On a *nix system I can use a chroot to isolate two processes from each other and from the rest of the system. Is there any similar security system under windows? Or is there any way to prevent two processes from reading/writing to each others files?
1I'm not sure the security tag is warranted here. kerneltrap.org/Linux/Abusing_chroot– MDMarraJul 18, 2010 at 16:54
1@The Rook - In that kerneltrap discussion, kernel devs discuss the fact that chroot was never intended to be a security device/– MDMarraJul 18, 2010 at 18:12
1@The Rook - Right, I was simply saying that you may want to rephrase the question. There have been extensions to chroot or spins on the concept (like jails) that have been designed with security in mind. In your post, you refer to chroot as a security device, which it was never intended to be.– MDMarraJul 18, 2010 at 19:57
1@Nathan Adams I agree, but "security in layers".– RookJul 18, 2010 at 23:37
1Looks like I've asked something fairly similar here. Did you ever manage to set this up on Windows Server? The answer you accepted neither explains how to do this, nor says that it's not possible...– RomanStMay 13, 2013 at 19:13
I'm not sure you will gain anything on Windows by chrooting - do you have a specfic need?
In case any the top result on google is http://www.winquota.com/wj/.
Perhaps application virtualization might be an option? Microsoft has the following to say about it:
In a physical environment, every application depends on its OS for a range of services, including memory allocation, device drivers, and much more. Incompatibilities between an application and its operating system can be addressed by either server virtualization or presentation virtualization; but for incompatibilities between two applications installed on the same instance of an OS, you need Application Virtualization.
6One of my processes was poorly written and very insecure, management doesn't want to fix it because it would be "too expensive". I expect this process to get owned eventually and i want to limit the impact on my system. If you really believe there is nothing to gain, then you must read more about chroots. Jul 18, 2010 at 17:49
1@Rook Because on Windows you can have access rights divorced from filesystem layout. Your chestbeating in the comments section of this answer aside, that is the approach most people take to insulate portions of the file system from a process that is not authorized to access it; simply give the user the process is started under access to the subset of the filesystem and services that it needs. Feb 28, 2016 at 2:36
1@Asad Saeeduddin Speaking of filesystems, doesn't windows just autorun untrusted executables found on a USB sticks? What year is it? Mar 1, 2016 at 3:06
I have a specific need, not security-related -- this program I'm porting expects to operate on its own root filesystem, and it'd be a massive effort to port it to use current directories correctly. Thankfully, it does work filesystem-independently -- on Windows, it'll just sprawl out across the root of whatever drive it's run on. If I could just "alias" the root dir in Windows to some subdirectory, it'd be much cleaner and easier to keep track of, hence wanting chroot.– NicNov 5, 2019 at 4:11
Not exactly like chroot. It does setup a sandbox for each program you specify. It can easily keep processes isolated.
I wouldn't use anything like this, you are running under Windows mate.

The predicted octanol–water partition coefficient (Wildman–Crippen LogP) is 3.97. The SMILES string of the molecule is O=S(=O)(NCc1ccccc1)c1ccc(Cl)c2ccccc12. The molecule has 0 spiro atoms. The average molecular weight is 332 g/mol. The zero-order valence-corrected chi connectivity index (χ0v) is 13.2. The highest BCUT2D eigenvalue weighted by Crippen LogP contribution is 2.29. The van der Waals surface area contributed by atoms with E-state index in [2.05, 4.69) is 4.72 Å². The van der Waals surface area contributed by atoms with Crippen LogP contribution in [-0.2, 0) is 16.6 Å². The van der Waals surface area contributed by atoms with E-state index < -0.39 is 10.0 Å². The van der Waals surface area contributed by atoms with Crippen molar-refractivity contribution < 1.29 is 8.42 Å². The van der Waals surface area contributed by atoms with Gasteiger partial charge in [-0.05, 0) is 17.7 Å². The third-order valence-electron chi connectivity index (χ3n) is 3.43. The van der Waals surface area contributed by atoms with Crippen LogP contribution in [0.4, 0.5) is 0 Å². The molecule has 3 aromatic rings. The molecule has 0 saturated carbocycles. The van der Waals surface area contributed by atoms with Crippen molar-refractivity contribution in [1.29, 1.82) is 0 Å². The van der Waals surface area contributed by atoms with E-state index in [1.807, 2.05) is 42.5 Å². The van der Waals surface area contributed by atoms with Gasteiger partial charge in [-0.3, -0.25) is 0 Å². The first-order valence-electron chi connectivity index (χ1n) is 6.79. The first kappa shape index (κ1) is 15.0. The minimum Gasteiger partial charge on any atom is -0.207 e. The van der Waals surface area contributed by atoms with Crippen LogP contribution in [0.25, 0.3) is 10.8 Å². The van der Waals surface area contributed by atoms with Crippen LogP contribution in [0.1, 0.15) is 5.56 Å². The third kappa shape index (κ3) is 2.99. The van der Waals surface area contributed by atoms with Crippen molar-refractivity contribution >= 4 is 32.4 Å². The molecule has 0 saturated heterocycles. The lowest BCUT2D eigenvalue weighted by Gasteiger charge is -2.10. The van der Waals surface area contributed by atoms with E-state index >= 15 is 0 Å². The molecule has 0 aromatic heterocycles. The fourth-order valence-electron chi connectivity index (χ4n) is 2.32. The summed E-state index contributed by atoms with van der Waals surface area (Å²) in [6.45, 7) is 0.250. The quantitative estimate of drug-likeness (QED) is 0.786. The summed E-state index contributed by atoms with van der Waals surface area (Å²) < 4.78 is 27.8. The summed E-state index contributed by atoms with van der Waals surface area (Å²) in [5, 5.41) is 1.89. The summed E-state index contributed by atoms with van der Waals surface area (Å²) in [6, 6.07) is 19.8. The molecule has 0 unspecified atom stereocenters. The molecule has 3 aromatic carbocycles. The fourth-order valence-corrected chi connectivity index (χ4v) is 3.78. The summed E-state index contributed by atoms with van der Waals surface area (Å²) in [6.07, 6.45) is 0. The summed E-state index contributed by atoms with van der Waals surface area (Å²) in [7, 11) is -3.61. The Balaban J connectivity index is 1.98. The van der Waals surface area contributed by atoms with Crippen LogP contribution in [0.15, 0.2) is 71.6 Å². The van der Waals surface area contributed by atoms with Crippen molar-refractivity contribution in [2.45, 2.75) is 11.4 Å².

NTFS has the most fine grained access rights you can find. Its not hard to let a prozess start with lower privileged user, and only giving that user access to the files of this single application.
No need to use something like chroot, which is not a security tool, when you can already define what user is allowed to do what in what directory.
Its no different than like giving the Apache under Linux its own user, only allowed to work inside his folders.
2This is the correct answer as to why chroot isn't needed– Jim BJan 5, 2016 at 18:41
@rook, then they failed to follow the BPSAD and PTH whitepapers to eliminate golden ticket attacks. As far as I know that only still works on *nix based kerb.– Jim BJan 5, 2016 at 22:23
@Jim B compartmentalization may sound foreign in a platform that routinely grants administrative rights to the browser, database, and web server. however, sandboxes are a quint essential defense-in-depth measure irregardless of platform. Jan 5, 2016 at 23:26
1@JimB, I don't think (so unless I completely misunderstood your comment). Starting a process in Windows 7 for example gives you no security prompt and afterwards the process can read 90% of your storage drive without ever having to ask any system process about it. Only if it tries to modify, say "C:\Program Files" then the OS can slap its wrists but that's not security, that's fundamental essentials barely being covered. Jan 23, 2016 at 11:30
1@JimB: if you have to set a deny permission before a process is prohibited from accessing another process' files, then it isn't "isolated by default" as you claimed above.– Lie RyanApr 3, 2016 at 9:48
To solve this specific need (program assumes it's running off of a root directory), the SUBST command is probably what you want. It's a holdover from DOS, and still exists in windows 10.
the SUBST command will mount a directory as a new drive letter.
then you can run the software from the newly created drive, and it will think it's on your new drive S if you run it from that path.
There is a chroot.exe included in Gow (Gnu On Windows)
1The one in Git Bash also seems to work but I think you have to be in an Git Bash prompt before calling it. Feb 8, 2021 at 15:43
If you are not uploading files from the website, simply create a read only ISO of your website and make that your root directory, then mount it.
Another solution is to use DISKPART and create a READONLY partition/drive with the webpages.
Hope this was useful.